Finding out whether OpenGL objects cannot be deleted due to dangling reference

I have to debug a large OpenGL application with too much memory usage. Cause might be that buffers might not be deleted because their internal reference count is > 1. Is there a way to check the internal reference count of OpenGL objects at glDeleteBuffers?

apitrace doesn’t work for me because it produces tons of errors on my desktop machine.

Regards

That seems like a problem you should fix first. The fastest way to figure out what’s going on is to instrument your use of OpenGL like this, so if you can’t do that because of some other problem, it’s best to fix that other problem.

In any case, there’s usually no reason to actually care about this. Even if the reference count were 0, there is no way to force the implementation to immediately delete the resources behind an object anyway.

Not OpenGL Errors, but random crashes or errors that only occur with apitrace and nothing else.

Problem is the resources are not deleted delayed but apparently never.

There are other tools that can instrument OpenGL.

How do you know that?

There is a debug log by the driver manufacturer that shows ever increasing vram usage despite glDeleteBuffers. My only explanation is that the internal ressources are not removed due to still existing references.

The OpenGL specification says nothing that guarantees memory will be released at any time. Your implementation is free to keep memory allocated permanently so that it can more quickly satisfy future requests, particularly if it’s internal heuristics determine that you’re creating and deleting a lot of GL objects at runtime.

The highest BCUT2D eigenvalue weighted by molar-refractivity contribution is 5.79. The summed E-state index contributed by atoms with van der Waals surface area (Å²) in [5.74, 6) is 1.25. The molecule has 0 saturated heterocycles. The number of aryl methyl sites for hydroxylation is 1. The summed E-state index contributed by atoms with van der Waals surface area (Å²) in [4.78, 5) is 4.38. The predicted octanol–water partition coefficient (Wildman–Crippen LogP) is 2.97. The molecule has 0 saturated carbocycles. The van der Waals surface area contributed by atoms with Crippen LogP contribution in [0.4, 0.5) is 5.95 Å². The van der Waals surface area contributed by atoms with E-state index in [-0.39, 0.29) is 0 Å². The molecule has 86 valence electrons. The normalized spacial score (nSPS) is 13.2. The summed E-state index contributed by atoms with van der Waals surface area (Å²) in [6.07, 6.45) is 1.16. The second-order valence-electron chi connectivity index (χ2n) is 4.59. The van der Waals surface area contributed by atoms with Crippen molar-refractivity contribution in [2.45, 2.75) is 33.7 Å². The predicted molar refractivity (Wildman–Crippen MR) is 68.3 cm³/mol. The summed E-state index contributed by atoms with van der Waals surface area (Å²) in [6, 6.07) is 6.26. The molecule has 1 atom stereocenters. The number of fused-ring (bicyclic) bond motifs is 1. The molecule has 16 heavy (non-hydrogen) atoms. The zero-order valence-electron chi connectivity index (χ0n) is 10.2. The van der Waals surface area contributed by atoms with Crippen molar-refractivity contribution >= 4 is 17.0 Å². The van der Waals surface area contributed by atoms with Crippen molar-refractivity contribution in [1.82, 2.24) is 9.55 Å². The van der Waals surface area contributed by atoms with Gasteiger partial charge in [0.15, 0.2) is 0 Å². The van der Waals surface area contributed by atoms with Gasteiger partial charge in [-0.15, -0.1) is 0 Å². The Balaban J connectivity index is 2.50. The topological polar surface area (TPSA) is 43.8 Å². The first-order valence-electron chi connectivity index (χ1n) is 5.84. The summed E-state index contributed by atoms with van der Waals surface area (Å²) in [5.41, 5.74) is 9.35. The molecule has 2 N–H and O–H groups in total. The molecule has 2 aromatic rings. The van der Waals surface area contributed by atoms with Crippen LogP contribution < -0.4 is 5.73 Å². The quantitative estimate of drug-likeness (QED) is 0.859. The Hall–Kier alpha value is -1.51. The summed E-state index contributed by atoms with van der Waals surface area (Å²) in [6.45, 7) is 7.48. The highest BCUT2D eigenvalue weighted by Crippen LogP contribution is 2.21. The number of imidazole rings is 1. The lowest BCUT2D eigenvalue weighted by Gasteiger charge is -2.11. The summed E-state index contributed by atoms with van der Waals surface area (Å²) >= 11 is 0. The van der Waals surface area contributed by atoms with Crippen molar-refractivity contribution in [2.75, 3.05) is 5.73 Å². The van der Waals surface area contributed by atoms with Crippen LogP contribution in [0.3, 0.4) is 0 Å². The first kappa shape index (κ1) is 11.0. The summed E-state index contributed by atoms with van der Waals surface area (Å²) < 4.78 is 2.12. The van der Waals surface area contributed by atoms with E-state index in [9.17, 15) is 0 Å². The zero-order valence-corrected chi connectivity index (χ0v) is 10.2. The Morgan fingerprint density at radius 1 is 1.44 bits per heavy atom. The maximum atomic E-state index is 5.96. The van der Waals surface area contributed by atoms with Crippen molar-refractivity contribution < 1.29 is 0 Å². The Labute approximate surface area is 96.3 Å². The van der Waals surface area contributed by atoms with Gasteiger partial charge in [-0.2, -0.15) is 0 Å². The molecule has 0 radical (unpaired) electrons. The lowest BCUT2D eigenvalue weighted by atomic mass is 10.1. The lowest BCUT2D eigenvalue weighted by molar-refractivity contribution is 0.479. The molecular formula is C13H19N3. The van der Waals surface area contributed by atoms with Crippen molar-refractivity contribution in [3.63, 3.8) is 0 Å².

From your initial description and further discussion, it sounds like creating and deleting resources at runtime is exactly what you’re doing, and your problem isn’t that your OpenGL implementation isn’t freeing memory, your problem is that your program is leaking like a sieve.

I cannot rule out that the program is leaking but I cannot see a deficit in glDeleteBuffers calls at the moment. I can observe several calls to glDeleteBuffers that should free at least 30 MBs worth of VRAM but the consumed VRAM doesn’t go down. So my assumption is that something else is keeping the memory from getting freed and to be sure I want to know the reference count of the buffers.

There are other possible explanations.

What GPU and GPU driver is this?

Why I ask:

If memory serves, you’re porting an OpenGL ES engine to Vulkan. In OpenGL ES (and likely OpenGL), one of the things the driver does to avoid synchronization and maximize throughput is “ghost” textures and possibly buffer objects as well, depending on the driver (see links below for related reading).

This can, for example, happen when uploading new texel contents for a GPU texture from the CPU draw thread. If there is still a draw in the pipeline which will need to read from the old texture contents before your update, the driver has a choice:

  • block your CPU app until the GPU/driver catches up,
  • serialize the texels into the command-buffer (if supported) and update the texture later, or
  • ghost the texture (aka “resource renaming” aka “multibuffering”).

I know for sure that some OpenGL ES drivers on mobile do this, and I’d be surprised if desktop drivers didn’t do it too. The thing with mobile is though, the GPU RAM sizes are much smaller typically and the access speed is much lower. So it’s much easier to blow out all of your memory with the GPU driver ghosting textures all over the place that you didn’t know about. I’ve done this myself, and at the time I recall being completely surprised initially at what was really going on under-the-covers in the driver. But when you stop and think about it, it makes perfect sense why it happens.